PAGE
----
My wife said, "Are you deaf?"
"Did you say something?" I asked. I knew that in my childhood I'd been tested and found to have a hearing problem. My father has it. My brother has it. That's all I knew about it.
My wife wanted me to get tested, so I saw a specialist, and he spooked me a little.
He said, "Clearly you have managed to live with this condition, and you have adapted in ways that you are probably unaware of."
Adapted? Was it that bad?
The doctor said, "If I woke up tomorrow with what you've got, I would be very disoriented."
Apparently my hearing loss in the lower sound spectrum is as high as 60 per cent.
Probably I read lips much more than I was ever aware. I hold back in group social situations. I prefer one-on-one interpersonal contact. I turn the TV up too loud. You don't want to hear me sing. My piano teacher was never impressed with me. I like to spend my time alone with a book. I'd previously thought I was a fairly typical introvert. That's a factor, sure, but I now think my personality type may be less of a factor in my interactions with the world than my hearing loss.
I believe vowels are higher pitched and consonants lower, and vowel sounds will bend around corners and consonants won't.
The specialist told me to tell my wife, it's like we've been married for twenty years (we'd only been married two months when I saw him). He also noted it was good that we live in an open-concept house. Not too may walls that sound needs to bend around.
"Why are you here?" the doctor asked.
I could tell he was curious about me. Reverse slope loss is apparently relatively rare. Most hearing loss is at the high end of the sound spectrum. That's where noise damage and old age attacks. He warned that the biggest risk I faced was losing the high end of the sound range when I got older, since I didn't have the lower range available to me. With age, I was likely to become more significantly impaired (as my father has).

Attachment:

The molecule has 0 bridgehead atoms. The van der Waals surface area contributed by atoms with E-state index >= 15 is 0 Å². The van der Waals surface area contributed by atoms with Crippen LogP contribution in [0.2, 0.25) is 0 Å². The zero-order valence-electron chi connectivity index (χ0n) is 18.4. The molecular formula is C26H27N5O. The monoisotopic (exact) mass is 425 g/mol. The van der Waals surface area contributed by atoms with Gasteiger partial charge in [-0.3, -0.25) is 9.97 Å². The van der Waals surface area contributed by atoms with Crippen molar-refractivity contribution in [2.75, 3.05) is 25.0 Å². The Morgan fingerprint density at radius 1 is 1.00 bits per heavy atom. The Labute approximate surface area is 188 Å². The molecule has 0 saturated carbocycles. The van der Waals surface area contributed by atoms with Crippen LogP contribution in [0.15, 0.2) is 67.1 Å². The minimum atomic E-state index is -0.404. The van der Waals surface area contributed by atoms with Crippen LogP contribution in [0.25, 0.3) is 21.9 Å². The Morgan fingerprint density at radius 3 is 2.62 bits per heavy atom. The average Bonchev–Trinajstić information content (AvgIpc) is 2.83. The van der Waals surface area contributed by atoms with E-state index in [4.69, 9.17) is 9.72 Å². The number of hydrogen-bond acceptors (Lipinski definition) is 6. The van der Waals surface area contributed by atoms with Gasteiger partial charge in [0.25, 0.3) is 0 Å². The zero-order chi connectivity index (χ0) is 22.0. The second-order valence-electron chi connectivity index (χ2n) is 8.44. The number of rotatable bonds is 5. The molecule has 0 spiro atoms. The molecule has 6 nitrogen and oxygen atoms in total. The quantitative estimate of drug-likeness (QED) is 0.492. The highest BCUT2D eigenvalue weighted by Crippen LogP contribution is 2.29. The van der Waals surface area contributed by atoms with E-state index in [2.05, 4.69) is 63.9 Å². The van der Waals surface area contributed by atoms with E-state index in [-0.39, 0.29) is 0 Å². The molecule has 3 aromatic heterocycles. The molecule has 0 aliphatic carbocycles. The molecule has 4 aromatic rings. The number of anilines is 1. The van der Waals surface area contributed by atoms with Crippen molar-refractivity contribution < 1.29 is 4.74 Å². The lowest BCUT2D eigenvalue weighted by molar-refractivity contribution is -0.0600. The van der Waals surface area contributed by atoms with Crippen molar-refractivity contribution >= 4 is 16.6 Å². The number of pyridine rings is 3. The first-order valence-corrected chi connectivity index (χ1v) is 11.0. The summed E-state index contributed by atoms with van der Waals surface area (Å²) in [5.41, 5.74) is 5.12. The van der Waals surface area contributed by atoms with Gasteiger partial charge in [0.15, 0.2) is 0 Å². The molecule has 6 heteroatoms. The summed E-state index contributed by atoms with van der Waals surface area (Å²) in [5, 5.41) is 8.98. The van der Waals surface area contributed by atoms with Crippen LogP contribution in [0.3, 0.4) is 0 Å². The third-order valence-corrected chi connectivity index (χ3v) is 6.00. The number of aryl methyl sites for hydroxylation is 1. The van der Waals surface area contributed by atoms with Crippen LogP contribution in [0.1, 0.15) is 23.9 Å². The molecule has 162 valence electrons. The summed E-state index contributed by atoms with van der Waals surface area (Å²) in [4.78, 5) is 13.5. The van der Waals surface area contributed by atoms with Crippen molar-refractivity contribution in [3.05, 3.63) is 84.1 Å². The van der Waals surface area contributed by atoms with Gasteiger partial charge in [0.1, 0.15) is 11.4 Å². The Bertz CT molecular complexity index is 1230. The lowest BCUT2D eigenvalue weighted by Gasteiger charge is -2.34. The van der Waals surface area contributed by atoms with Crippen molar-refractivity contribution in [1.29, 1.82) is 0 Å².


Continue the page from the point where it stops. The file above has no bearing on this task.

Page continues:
I told the doctor I was there because my wife wanted to know what was going on with my ear canals. I wasn't looking for any solutions from him. He said hearing aids wouldn't likely offer much assistance to me, in any case. I'd found ways to cope that were clearly working, so ... keep on keeping on.
Which is what I've done, but it's interesting that I can now name my condition.
Reverse slope loss.
It's reverse slope because the normal hearing loss curve is like a ski hill. It goes down from left to right. My hearing loss is charted down from right to left. It’s a double negative and sounds like it ought to, logically, work out to be a good thing, but it isn’t. Reverse slope. Loss.
I’m writing about my hearing condition on this blog because I’ve been reflecting on how different people see the world differently. My step son has a learning disability; his neurology is highly subjective. He has a view of the world on a kilter to everyone else. Also, I’ve been thinking about how everyone has their own literary tastes – and their own political ones, too.
People often hear what they want to hear, yes, but also (in my case, for example) people only hear what they are capable of hearing. With whatever information they are able to take in, they make meaning.
The inability to communicate stable meaning has been a mainstay of literary modernism for over a century. Thomas Pynchon, in particular, has long brought together communications theory and physics: meaning is lost in the transfer of language just as energy is lost in the transfer of matter. Entropy is the key concept here.
My diagnosis with reverse slope loss has made this issue more personal to me than ever. I’ve clearly mis-heard people my entire life. To those of you who’ve been hurt by this – sorry! At the same time, it seems I must conclude that misunderstanding is just as important as understanding in the formation of meaning.
I didn’t get “it,” but I got something! Sounds like Beckett or Kafka, doesn’t it?